Common Conditions that Require Shoulder Arthroscopy

  • Frozen Shoulder is a condition where the patient develops synovitis resulting in a contracture or tightening of the joint capsule, the tissue that makes up the joint space.  This contracture restricts motion.  To restore mobility the surgeon uses arthroscopy to release the contractures and scar tissue that are present.

 

  • Shoulder Impingement rotator cuff tendinitis is a condition where the rotator cuff becomes inflamed or abraded.  The overlying acromion is shaved down and smoothed  down to remove bone spurs and the bursa is débrided to eliminate the source of inflammation.

 

  • Shoulder Debridement can involve bone or soft tissue.  In an arthritic shoulder arthroscopy can be used to remove frayed cartilage or loose bodies that cause discomfort.  Debridement can also be performed on the rotator cuff or biceps tendon that has frayed or has formed calcium deposits.   Arthroscopy can be used to smooth rough surfaces or remove painful calcium deposits.

 

  • Acromioclavicular joint arthritis  painful arthritis where the collarbone meets the shoulder blade.  This condition can be treated by removing a small wedge of bone from the end of the collar bone.  This creates a space between the collar bone and the shoulder blade and helps prevent painful contact or grinding of these bones that occur with certain movements.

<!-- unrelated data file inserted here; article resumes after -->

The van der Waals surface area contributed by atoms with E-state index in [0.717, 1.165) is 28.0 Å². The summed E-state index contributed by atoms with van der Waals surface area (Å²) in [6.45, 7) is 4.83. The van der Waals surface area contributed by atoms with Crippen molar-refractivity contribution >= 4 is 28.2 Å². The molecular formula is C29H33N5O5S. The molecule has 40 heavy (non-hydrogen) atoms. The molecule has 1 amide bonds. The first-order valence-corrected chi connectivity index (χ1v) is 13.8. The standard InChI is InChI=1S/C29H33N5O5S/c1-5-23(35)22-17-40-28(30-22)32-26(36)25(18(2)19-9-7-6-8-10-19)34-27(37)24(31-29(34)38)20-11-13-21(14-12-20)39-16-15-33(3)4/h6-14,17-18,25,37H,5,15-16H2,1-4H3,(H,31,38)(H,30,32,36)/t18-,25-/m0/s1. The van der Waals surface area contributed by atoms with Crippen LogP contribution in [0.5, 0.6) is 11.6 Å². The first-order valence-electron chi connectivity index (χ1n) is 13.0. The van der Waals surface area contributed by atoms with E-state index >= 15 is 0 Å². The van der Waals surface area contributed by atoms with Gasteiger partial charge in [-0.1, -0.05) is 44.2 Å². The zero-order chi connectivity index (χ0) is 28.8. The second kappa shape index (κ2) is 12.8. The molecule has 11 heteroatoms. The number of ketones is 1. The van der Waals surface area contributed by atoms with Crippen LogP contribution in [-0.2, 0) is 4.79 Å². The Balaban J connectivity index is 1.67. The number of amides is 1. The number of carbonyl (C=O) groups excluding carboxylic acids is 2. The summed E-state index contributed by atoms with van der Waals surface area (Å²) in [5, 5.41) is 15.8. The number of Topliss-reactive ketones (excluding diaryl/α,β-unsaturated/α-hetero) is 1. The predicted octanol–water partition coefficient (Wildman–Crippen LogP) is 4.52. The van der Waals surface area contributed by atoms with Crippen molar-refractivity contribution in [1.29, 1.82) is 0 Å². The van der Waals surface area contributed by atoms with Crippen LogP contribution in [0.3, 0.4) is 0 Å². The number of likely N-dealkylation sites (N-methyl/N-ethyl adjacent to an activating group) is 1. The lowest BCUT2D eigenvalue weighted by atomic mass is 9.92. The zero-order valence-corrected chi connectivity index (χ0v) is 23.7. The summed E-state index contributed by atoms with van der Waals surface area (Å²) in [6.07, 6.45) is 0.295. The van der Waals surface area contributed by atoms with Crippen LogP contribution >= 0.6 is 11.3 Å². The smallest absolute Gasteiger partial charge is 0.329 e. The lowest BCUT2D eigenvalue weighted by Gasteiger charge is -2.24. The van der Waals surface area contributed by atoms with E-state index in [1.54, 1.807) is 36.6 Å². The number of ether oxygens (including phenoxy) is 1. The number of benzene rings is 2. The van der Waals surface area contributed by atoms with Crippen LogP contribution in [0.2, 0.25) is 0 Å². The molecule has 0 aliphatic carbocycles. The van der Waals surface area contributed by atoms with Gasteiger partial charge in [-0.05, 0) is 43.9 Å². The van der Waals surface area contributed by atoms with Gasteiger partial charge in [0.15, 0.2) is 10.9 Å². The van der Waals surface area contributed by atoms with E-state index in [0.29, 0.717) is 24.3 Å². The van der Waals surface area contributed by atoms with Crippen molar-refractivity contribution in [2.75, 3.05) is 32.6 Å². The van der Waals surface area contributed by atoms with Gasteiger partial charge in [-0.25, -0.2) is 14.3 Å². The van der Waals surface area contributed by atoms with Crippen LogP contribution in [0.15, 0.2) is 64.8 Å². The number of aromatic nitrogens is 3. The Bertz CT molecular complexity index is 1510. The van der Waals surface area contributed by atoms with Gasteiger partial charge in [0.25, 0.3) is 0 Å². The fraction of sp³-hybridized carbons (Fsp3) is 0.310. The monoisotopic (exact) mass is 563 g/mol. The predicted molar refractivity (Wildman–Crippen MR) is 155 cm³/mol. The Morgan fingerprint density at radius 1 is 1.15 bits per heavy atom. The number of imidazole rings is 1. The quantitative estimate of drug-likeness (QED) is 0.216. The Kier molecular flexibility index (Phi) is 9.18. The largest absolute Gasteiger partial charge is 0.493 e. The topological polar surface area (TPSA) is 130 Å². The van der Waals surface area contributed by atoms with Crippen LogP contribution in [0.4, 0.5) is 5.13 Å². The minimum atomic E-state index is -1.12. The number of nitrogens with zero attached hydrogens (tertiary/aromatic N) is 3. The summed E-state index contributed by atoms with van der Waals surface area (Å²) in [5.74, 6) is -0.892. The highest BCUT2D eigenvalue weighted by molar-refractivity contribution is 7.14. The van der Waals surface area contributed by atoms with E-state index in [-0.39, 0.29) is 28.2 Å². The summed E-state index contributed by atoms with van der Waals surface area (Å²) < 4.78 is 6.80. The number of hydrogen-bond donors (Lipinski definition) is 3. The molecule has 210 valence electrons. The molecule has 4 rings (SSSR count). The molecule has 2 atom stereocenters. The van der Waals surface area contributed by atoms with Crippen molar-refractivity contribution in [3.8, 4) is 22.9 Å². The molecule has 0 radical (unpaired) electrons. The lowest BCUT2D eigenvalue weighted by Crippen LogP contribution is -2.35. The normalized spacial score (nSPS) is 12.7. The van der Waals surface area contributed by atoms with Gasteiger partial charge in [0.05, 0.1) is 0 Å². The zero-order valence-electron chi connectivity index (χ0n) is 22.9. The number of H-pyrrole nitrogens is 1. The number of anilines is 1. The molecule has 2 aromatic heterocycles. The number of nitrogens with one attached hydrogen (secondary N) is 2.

• Biceps tendon disease is inflammation, fraying or tearing of the biceps tendon.  Half of the biceps muscle actually passes through the ball and socket joint as a thin tendon that glides in a boney groove during shoulder motion. If the tendon is damaged, this can be a significant source of shoulder pain.  Biceps problems are more common in patients that also have damage to the rotator cuff tendons.  Treatment of this problem involves either releasing the tendon (tenotomy) or reattaching the tendon (tenodesis) to a new spot.  Both are effective in treating biceps pain.  The decision to perform a tenotomy or tenodesis depends on the age and activity level of the patient and should be discussed with you by your surgeon prior to surgery.
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